# that a decision tree does not use a combination of feature when making a
# split. We can look more in depth at the tree structure.
# %%
from sklearn.tree import plot_tree
_, ax = plt.subplots(figsize=(8, 6))
_ = plot_tree(
tree,
feature_names=culmen_columns,
class_names=tree.classes_.tolist(),
impurity=False,
ax=ax,
)
# %% [markdown]
# ```{tip}
# We are using the function `fig, ax = plt.subplots(figsize=(8, 6))` to create
# a figure and an axis with a specific size. Then, we can pass the axis to the
# `sklearn.tree.plot_tree` function such that the drawing happens in this axis.
# ```
# %% [markdown]
# We see that the split was done on the culmen depth feature. The original
# dataset was subdivided into 2 sets based on the culmen depth (inferior or
# superior to 16.45 mm).
#
# This partition of the dataset minimizes the class diversities in each
# sub-partitions. This measure is also known as a **criterion**, and is a
# settable parameter.
#
# If we look more closely at the partition, we see that the sample superior to
# 16.45 belongs mainly to the Adelie class. Looking at the values, we indeed
# observe 103 Adelie individuals in this space. We also count 52 Chinstrap
# samples and 6 Gentoo samples. We can make similar interpretation for the
# partition defined by a threshold inferior to 16.45mm. In this case, the most
# represented class is the Gentoo species.
#
# Let's see how our tree would work as a predictor. Let's start with a case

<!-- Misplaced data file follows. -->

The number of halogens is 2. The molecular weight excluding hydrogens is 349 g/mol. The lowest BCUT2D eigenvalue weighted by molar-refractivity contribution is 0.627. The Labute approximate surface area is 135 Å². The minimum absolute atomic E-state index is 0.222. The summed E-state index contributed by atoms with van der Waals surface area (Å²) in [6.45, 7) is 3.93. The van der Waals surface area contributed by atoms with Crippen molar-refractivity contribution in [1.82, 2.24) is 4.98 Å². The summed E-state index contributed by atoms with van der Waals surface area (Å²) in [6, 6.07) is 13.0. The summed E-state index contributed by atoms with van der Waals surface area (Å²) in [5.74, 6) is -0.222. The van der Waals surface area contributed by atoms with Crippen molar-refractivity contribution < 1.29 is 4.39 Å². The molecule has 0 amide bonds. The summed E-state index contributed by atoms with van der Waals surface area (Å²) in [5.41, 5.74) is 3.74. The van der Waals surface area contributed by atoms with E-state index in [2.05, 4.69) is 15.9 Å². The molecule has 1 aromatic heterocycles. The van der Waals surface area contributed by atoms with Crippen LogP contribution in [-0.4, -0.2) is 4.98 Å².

# where the culmen depth is inferior to the threshold.
# %%
sample_1 = pd.DataFrame({"Culmen Length (mm)": [0], "Culmen Depth (mm)": [15]})
tree.predict(sample_1)
# %% [markdown]
# The class predicted is the Gentoo. We can now check what happens if we pass a
# culmen depth superior to the threshold.
# %%
sample_2 = pd.DataFrame({"Culmen Length (mm)": [0], "Culmen Depth (mm)": [17]})
tree.predict(sample_2)
# %% [markdown]
# In this case, the tree predicts the Adelie specie.
#
# Thus, we can conclude that a decision tree classifier will predict the most
# represented class within a partition.
#
# During the training, we have a count of samples in each partition, we can also
# compute the probability of belonging to a specific class within this
# partition.
# %%
y_pred_proba = tree.predict_proba(sample_2)
y_proba_class_0 = pd.Series(y_pred_proba[0], index=tree.classes_)
# %%
y_proba_class_0.plot.bar()
plt.ylabel("Probability")
_ = plt.title("Probability to belong to a penguin class")
# %% [markdown]
# We can also compute the different probabilities manually directly from the
# tree structure.
# %%
adelie_proba = 103 / 161
chinstrap_proba = 52 / 161
gentoo_proba = 6 / 161
print(
"Probabilities for the different classes:\n"
f"Adelie: {adelie_proba:.3f}\n"
f"Chinstrap: {chinstrap_proba:.3f}\n"
f"Gentoo: {gentoo_proba:.3f}\n"
)
# %% [markdown]
# It is also important to note that the culmen length has been disregarded for
# the moment. It means that whatever the value given, it will not be used during
# the prediction.
# %%
sample_3 = pd.DataFrame(
{"Culmen Length (mm)": [10_000], "Culmen Depth (mm)": [17]}
)
tree.predict_proba(sample_3)
# %% [markdown]
# Going back to our classification problem, the split found with a maximum depth
# of 1 is not powerful enough to separate the three species and the model
# accuracy is low when compared to the linear model.
# %%
tree.fit(data_train, target_train)
test_score = tree.score(data_test, target_test)
print(f"Accuracy of the DecisionTreeClassifier: {test_score:.2f}")
# %% [markdown]
# Indeed, it is not a surprise. We saw earlier that a single feature will not be
# able to separate all three species. However, from the previous analysis we saw
# that by using both features we should be able to get fairly good results.
#
# In the next exercise, you will increase the size of the tree depth. You will
# get intuitions on how the space partitioning is repeated over time.